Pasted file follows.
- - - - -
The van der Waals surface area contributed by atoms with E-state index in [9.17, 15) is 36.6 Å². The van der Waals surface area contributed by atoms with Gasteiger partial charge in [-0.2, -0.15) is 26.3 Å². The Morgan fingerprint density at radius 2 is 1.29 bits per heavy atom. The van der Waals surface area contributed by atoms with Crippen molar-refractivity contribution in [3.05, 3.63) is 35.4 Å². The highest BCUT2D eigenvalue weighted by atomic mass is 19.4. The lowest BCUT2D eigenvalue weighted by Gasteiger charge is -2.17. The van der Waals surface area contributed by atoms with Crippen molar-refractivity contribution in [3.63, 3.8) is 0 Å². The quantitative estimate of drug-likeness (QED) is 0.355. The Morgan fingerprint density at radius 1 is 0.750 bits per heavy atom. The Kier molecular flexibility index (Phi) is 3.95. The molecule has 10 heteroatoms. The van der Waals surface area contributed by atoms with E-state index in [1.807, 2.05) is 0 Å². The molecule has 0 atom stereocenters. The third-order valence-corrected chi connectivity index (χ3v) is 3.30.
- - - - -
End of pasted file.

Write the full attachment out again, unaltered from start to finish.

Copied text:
The van der Waals surface area contributed by atoms with E-state index in [9.17, 15) is 36.6 Å². The van der Waals surface area contributed by atoms with Gasteiger partial charge in [-0.2, -0.15) is 26.3 Å². The Morgan fingerprint density at radius 2 is 1.29 bits per heavy atom. The van der Waals surface area contributed by atoms with Crippen molar-refractivity contribution in [3.05, 3.63) is 35.4 Å². The highest BCUT2D eigenvalue weighted by atomic mass is 19.4. The lowest BCUT2D eigenvalue weighted by Gasteiger charge is -2.17. The van der Waals surface area contributed by atoms with Crippen molar-refractivity contribution in [3.63, 3.8) is 0 Å². The quantitative estimate of drug-likeness (QED) is 0.355. The Morgan fingerprint density at radius 1 is 0.750 bits per heavy atom. The Kier molecular flexibility index (Phi) is 3.95. The molecule has 10 heteroatoms. The van der Waals surface area contributed by atoms with E-state index in [1.807, 2.05) is 0 Å². The molecule has 0 atom stereocenters. The third-order valence-corrected chi connectivity index (χ3v) is 3.30.